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Biological Sciences

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Whitebark pine (Pinus albicaulis) plays a vital role in colonizing newly disturbed areas, providing shade for other tree species to germinate, and supplying food for a variety of birds and mammals, such as Clark’s Nutcrackers (Nucifraga columbiana) and grizzly bears (Ursus arctos horribilis). Decline of whitebark pine populations has been attributed to several factors, including white pine blister rust (Cronartium ribicola), mountain pine beetle (Dendroctonus ponderosae) outbreaks, and fire exclusion. In 2009, the U.S. Forest Service began to install permanent plots in whitebark pine stands in Washington and Oregon as part of a Pacific Northwest restoration strategy to track blister rust and mountain pine beetle mortality. Forest Service crews conducted surveys on these plots that included standard tree inventory measurements and assessments of blister rust, mountain pine beetle, and fire activity. During summer 2020/2021, we remeasured 12 of these plots located in 3 areas of the Okanogan–Wenatchee National Forest (Mission Ridge, Clover Springs, and Lake Ann) and 1 area within the Ahtanum State Forest (Darland Mountain). On average, 15% of trees were newly infected by blister rust, 5% of trees died from blister rust, and 12.6% died from all causes combined in the 11–12 years between surveys. Despite this, the density of live whitebark pine trees experienced a nonsignificant increase due to regeneration, while the density of whitebark pine snags increased significantly and the density of whitebark pine seedlings decreased significantly. The percentages of trees with blister rust infection, seedlings with blister rust infection, and live trees with mountain pine beetle damage were heterogeneous over space and time. Our results help quantify parameters that are central to understanding the population dynamics of whitebark pine in the Pacific Northwest and informing management decisions, but the findings should be interpreted in light of the limited sample size and spatial extent of our data. Regular monitoring of a wider array of permanent whitebark pine plots will be critical to management of this tree species.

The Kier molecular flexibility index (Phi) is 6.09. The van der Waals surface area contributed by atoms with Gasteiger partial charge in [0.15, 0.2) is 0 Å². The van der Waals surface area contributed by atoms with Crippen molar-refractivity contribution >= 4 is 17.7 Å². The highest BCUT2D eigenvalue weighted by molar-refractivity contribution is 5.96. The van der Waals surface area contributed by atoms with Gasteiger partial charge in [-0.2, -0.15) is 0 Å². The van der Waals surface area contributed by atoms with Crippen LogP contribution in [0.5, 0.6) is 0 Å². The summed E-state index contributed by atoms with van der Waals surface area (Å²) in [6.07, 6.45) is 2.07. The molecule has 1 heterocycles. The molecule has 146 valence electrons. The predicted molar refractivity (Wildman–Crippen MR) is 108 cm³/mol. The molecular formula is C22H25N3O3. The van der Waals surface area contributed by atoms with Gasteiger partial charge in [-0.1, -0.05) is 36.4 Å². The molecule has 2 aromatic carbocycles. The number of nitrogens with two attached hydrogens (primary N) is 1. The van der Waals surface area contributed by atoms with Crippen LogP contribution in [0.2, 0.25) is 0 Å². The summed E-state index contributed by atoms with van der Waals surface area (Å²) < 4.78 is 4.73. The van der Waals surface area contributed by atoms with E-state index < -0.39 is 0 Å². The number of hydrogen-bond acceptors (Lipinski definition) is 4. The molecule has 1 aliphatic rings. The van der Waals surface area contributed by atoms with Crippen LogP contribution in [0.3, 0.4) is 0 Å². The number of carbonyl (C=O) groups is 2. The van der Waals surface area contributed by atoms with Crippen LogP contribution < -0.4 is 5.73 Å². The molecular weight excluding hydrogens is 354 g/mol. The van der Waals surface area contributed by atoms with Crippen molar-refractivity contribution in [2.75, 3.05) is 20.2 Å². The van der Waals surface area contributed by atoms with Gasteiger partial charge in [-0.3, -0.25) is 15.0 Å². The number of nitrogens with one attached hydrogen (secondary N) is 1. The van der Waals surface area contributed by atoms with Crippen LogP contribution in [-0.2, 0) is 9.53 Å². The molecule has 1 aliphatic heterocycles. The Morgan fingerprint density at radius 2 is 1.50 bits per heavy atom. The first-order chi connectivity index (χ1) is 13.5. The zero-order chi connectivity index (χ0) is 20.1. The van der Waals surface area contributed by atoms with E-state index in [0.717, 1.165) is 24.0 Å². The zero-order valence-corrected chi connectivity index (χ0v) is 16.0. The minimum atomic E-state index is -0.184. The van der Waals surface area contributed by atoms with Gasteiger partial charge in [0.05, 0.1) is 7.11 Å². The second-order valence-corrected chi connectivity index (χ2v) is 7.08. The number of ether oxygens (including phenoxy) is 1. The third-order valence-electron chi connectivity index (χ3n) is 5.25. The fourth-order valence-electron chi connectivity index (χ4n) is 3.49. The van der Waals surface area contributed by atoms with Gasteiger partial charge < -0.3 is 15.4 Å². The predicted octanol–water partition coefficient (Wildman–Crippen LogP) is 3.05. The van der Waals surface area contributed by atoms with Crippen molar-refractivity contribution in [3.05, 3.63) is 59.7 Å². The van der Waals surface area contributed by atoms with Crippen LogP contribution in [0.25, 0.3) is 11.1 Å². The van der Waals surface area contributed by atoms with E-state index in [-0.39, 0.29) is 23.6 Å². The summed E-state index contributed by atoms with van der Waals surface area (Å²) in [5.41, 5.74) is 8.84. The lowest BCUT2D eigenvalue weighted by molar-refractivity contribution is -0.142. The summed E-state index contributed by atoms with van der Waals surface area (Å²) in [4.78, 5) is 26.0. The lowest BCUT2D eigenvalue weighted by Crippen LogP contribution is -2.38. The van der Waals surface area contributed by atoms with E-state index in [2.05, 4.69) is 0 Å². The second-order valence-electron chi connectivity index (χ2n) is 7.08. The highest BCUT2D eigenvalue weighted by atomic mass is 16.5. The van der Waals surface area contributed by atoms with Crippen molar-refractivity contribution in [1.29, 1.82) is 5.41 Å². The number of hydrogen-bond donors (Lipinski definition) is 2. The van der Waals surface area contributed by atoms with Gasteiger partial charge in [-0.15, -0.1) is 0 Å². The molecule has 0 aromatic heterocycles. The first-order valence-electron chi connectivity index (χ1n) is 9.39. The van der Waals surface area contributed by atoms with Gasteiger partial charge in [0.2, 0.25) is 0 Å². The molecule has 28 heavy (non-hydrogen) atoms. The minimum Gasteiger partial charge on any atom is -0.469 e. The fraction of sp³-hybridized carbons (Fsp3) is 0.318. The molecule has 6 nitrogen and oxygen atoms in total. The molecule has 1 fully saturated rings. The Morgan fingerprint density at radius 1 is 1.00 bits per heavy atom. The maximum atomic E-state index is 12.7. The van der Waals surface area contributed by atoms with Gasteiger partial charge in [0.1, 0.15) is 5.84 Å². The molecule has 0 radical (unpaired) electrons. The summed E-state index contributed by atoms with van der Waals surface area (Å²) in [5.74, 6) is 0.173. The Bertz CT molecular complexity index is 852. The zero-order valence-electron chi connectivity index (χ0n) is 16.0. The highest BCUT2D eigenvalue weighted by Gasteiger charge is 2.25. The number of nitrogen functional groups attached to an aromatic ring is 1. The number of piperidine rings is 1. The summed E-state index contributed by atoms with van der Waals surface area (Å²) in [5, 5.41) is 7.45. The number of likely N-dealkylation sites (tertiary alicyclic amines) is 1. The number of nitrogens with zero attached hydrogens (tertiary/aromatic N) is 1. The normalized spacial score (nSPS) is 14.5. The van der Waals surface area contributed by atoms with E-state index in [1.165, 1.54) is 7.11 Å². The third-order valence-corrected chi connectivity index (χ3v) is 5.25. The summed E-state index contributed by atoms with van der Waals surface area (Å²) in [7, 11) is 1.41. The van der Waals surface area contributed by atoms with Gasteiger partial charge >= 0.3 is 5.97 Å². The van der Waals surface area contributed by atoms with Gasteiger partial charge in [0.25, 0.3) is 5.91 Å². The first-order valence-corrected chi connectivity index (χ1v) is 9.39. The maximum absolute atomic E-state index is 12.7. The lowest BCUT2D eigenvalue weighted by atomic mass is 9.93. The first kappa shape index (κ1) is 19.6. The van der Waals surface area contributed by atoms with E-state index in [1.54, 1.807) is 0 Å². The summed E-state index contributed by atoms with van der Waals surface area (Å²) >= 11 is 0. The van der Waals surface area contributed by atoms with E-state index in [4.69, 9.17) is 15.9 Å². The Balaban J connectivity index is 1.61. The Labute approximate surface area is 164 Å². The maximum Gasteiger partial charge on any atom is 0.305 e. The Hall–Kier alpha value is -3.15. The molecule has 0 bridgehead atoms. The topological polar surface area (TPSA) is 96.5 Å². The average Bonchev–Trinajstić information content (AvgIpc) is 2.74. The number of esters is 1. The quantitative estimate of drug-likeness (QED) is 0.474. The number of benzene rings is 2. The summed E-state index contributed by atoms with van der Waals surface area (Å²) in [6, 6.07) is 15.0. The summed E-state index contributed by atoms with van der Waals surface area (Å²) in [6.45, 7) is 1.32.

This article was originally published in Western North American Naturalist. The full-text article from the publisher can be found here.


Western North American Naturalist


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